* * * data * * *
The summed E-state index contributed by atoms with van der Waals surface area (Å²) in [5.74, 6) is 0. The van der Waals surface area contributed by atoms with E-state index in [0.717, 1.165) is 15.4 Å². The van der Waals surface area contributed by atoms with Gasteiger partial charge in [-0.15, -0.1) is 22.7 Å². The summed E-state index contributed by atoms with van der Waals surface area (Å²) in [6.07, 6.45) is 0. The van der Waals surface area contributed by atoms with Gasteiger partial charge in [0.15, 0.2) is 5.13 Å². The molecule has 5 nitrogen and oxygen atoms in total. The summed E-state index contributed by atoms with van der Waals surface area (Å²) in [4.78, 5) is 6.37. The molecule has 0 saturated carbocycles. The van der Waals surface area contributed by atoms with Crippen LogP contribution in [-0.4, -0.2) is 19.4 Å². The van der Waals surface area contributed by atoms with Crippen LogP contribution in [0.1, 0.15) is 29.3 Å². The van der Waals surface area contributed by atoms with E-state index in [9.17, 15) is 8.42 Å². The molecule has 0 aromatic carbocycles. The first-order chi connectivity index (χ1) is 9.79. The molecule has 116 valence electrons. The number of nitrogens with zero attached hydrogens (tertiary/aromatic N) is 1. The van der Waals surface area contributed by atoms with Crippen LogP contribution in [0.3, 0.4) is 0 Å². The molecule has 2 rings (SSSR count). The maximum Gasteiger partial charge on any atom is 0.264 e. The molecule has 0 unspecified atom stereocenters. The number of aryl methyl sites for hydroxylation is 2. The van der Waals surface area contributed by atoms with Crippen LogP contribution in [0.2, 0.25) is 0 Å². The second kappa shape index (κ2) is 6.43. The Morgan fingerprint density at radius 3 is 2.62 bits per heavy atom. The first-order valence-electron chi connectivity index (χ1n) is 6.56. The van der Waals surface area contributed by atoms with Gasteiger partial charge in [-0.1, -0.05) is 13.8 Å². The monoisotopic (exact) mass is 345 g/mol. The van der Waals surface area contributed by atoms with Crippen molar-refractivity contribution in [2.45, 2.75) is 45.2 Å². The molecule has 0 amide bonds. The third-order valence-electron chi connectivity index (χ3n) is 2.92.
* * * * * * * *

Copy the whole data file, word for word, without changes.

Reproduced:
The summed E-state index contributed by atoms with van der Waals surface area (Å²) in [5.74, 6) is 0. The van der Waals surface area contributed by atoms with E-state index in [0.717, 1.165) is 15.4 Å². The van der Waals surface area contributed by atoms with Gasteiger partial charge in [-0.15, -0.1) is 22.7 Å². The summed E-state index contributed by atoms with van der Waals surface area (Å²) in [6.07, 6.45) is 0. The van der Waals surface area contributed by atoms with Gasteiger partial charge in [0.15, 0.2) is 5.13 Å². The molecule has 5 nitrogen and oxygen atoms in total. The summed E-state index contributed by atoms with van der Waals surface area (Å²) in [4.78, 5) is 6.37. The molecule has 0 saturated carbocycles. The van der Waals surface area contributed by atoms with Crippen LogP contribution in [-0.4, -0.2) is 19.4 Å². The van der Waals surface area contributed by atoms with Crippen LogP contribution in [0.1, 0.15) is 29.3 Å². The van der Waals surface area contributed by atoms with E-state index in [9.17, 15) is 8.42 Å². The molecule has 0 aromatic carbocycles. The first-order chi connectivity index (χ1) is 9.79. The molecule has 116 valence electrons. The number of nitrogens with zero attached hydrogens (tertiary/aromatic N) is 1. The van der Waals surface area contributed by atoms with Crippen LogP contribution in [0.3, 0.4) is 0 Å². The molecule has 2 rings (SSSR count). The maximum Gasteiger partial charge on any atom is 0.264 e. The molecule has 0 unspecified atom stereocenters. The number of aryl methyl sites for hydroxylation is 2. The van der Waals surface area contributed by atoms with Crippen LogP contribution in [0.2, 0.25) is 0 Å². The second kappa shape index (κ2) is 6.43. The Morgan fingerprint density at radius 3 is 2.62 bits per heavy atom. The first-order valence-electron chi connectivity index (χ1n) is 6.56. The van der Waals surface area contributed by atoms with Gasteiger partial charge in [-0.1, -0.05) is 13.8 Å². The monoisotopic (exact) mass is 345 g/mol. The van der Waals surface area contributed by atoms with Crippen molar-refractivity contribution in [2.45, 2.75) is 45.2 Å². The molecule has 0 amide bonds. The third-order valence-electron chi connectivity index (χ3n) is 2.92.